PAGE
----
Most of those who, in past times, in the Theosophical Society, have given descriptions of psychic or clairvoyant experiences in which they observed the hidden side of other people's lives, have referred hardly at all to this aspect of life, treating it only with a passing distaste, assuming perhaps that their readers or hearers accepted as axiomatic certain approved standards of behavior. Many would sincerely like to be told what invisible effects like to be told things they do, but over this our seers and teachers have almost unanimously drawn a veil. [this sentence is obviously bungled. If some reader can give me the correct version, I would be much obliged- editor]
However, the writer of this article once had a most illuminating discussion on this subject of the inner effect of people's sex habits, with the late Dr. Laurence Bendit, then General Secretary of the Theosophical Society in England. Dr. Bendit had much experience as a clinical psychologist and had been able to observe what occurred in the private lives of many of his patients. He also had access to the observations of his clairvoyant wife, who will be well known to students of the literature of psychism by her maiden name under which she wrote as Phoebe Payne.
Dr. Bendit said that many of his emotionally disturbed or unstable patients had sought escapee from their problems by promiscuous sexual indulgence. Indeed their disturbed condition was itself closely associated with their indulgence. Every physical sexual encounter created a bond or link or fixation at an unconscious level. These links, as they increased in number, caused increasing tension, conflict and confusion and made the patient worse. To escape from this condition, the patient then pursued further sexual adventures which made the condition worse again.
The only escape that people find from conflict and uneasiness at an inner or unconscious level is to keep their lives shallow. The writer has observed this in other people that he has been acquainted with. When they take to a course of sexual self-indulgence they tend to become more shallow. They become more out of touch with their own “insides”, less interesting to know, more mentally dismissive of anything that implies depth or impersonality of thought or experience. And, what is surely very important, they do not seem to be really very happy. This is perhaps because, like other attempted escapes from reality, sexual indulgence is atavistic, an attempt to get back to some amoeba-like condition of our evolutionary past, and is therefore unsuccessful, leading to pointlessness and absence of fulfillment. It is felt somewhere inwardly to be grubby and untidy and aesthetically inadequate.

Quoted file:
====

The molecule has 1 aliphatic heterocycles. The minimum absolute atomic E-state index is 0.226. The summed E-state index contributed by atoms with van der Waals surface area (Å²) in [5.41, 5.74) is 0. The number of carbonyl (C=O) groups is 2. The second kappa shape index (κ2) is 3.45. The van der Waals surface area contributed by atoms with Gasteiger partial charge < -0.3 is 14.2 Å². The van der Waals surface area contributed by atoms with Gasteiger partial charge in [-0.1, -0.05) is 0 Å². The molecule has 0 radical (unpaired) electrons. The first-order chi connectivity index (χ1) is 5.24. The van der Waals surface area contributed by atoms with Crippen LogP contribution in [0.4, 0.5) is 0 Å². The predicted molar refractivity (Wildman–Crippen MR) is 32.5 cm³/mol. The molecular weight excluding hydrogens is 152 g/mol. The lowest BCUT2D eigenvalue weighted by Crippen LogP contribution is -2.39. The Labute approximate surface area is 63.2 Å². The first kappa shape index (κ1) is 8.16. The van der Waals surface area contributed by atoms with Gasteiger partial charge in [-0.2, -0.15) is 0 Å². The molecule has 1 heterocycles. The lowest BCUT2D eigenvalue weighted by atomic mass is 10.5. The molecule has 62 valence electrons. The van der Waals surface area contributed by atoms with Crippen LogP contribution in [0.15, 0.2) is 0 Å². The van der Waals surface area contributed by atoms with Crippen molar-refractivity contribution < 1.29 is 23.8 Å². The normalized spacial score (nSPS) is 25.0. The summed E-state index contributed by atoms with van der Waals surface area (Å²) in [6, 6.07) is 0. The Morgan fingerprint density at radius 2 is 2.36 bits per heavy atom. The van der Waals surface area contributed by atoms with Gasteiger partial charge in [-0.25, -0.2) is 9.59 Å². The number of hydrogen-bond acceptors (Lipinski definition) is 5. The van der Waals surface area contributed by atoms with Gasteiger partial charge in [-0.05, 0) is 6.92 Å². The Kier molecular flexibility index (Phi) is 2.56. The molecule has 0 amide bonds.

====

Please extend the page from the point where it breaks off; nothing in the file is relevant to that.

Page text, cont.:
There is scope in this area for much self-deceiving casuistry. One recollects an individual who claimed that every woman he slept with enlarged his sensitive human sympathies and understanding; but, when one had to do with him personally, one did not somehow seem to encounter much evidence of these beneficial effects. In The Mahatma Letters there is a passage sharply rebuking the promiscuous behavior of one of the Society's early members, whose lifestyle was making him quite ineffective as an aspirant to occult pursuits.
In our world today one does not have to be a clairvoyant or an adept to discover a great deal about other people's lives. More and more statistics have become available from which a much clearer idea of what is happening can be obtained. One set of statistics that is increasingly touching the public awareness records the rapid increase of sexually transmitted disease. From one African country it was lately reported that one person in every sixteen of the population was infected with a prospectively fatal venereal ailment. There are many other health hazards of which we are becoming increasingly aware, such as cervical cancer.
Other statistical indications are more subtle and indirect. The effect on children of their parents' lifestyle emergences in the figures for infantile mortality. Children who do not have a stable family background, with a parent of each sex, tend, even in countries with advanced social services, to have a higher than average mortality rate. This has been attributed to a lower standard of responsible care and nurture to be expected in a single-parent family.
Latterly, however, it has become possible in Britain for both parents of a child born out of wedlock to register the birth. This would imply two people cohabiting though not married, and it was expected that this situation would show the lower statistical level of infant mortality which existed among the children of ordinary married couples. But it was found that this kind of situation, where two unmarried parents registered their acceptance of responsibility for a child, also gave, like the single-parent family, a higher infant mortality rate, suggesting that the lack of a full mutual life commitment by the parents is adverse for the child.